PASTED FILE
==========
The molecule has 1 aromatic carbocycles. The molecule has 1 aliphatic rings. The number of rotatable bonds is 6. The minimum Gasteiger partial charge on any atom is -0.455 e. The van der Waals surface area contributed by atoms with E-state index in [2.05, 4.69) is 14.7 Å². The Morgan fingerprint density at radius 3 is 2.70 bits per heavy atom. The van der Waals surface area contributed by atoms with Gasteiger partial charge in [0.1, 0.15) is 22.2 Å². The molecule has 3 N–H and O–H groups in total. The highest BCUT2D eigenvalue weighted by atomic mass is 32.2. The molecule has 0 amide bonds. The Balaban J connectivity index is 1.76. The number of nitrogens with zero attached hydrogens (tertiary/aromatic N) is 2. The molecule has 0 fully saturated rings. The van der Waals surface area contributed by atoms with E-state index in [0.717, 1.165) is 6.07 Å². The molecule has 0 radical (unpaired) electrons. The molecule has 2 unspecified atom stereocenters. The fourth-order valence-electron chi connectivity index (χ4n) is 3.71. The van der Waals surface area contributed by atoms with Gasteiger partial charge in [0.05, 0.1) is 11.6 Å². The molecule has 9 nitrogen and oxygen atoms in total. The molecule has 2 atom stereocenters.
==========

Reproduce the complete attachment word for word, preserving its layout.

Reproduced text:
The molecule has 1 aromatic carbocycles. The molecule has 1 aliphatic rings. The number of rotatable bonds is 6. The minimum Gasteiger partial charge on any atom is -0.455 e. The van der Waals surface area contributed by atoms with E-state index in [2.05, 4.69) is 14.7 Å². The Morgan fingerprint density at radius 3 is 2.70 bits per heavy atom. The van der Waals surface area contributed by atoms with Gasteiger partial charge in [0.1, 0.15) is 22.2 Å². The molecule has 3 N–H and O–H groups in total. The highest BCUT2D eigenvalue weighted by atomic mass is 32.2. The molecule has 0 amide bonds. The Balaban J connectivity index is 1.76. The number of nitrogens with zero attached hydrogens (tertiary/aromatic N) is 2. The molecule has 0 fully saturated rings. The van der Waals surface area contributed by atoms with E-state index in [0.717, 1.165) is 6.07 Å². The molecule has 0 radical (unpaired) electrons. The molecule has 2 unspecified atom stereocenters. The fourth-order valence-electron chi connectivity index (χ4n) is 3.71. The van der Waals surface area contributed by atoms with Gasteiger partial charge in [0.05, 0.1) is 11.6 Å². The molecule has 9 nitrogen and oxygen atoms in total. The molecule has 2 atom stereocenters.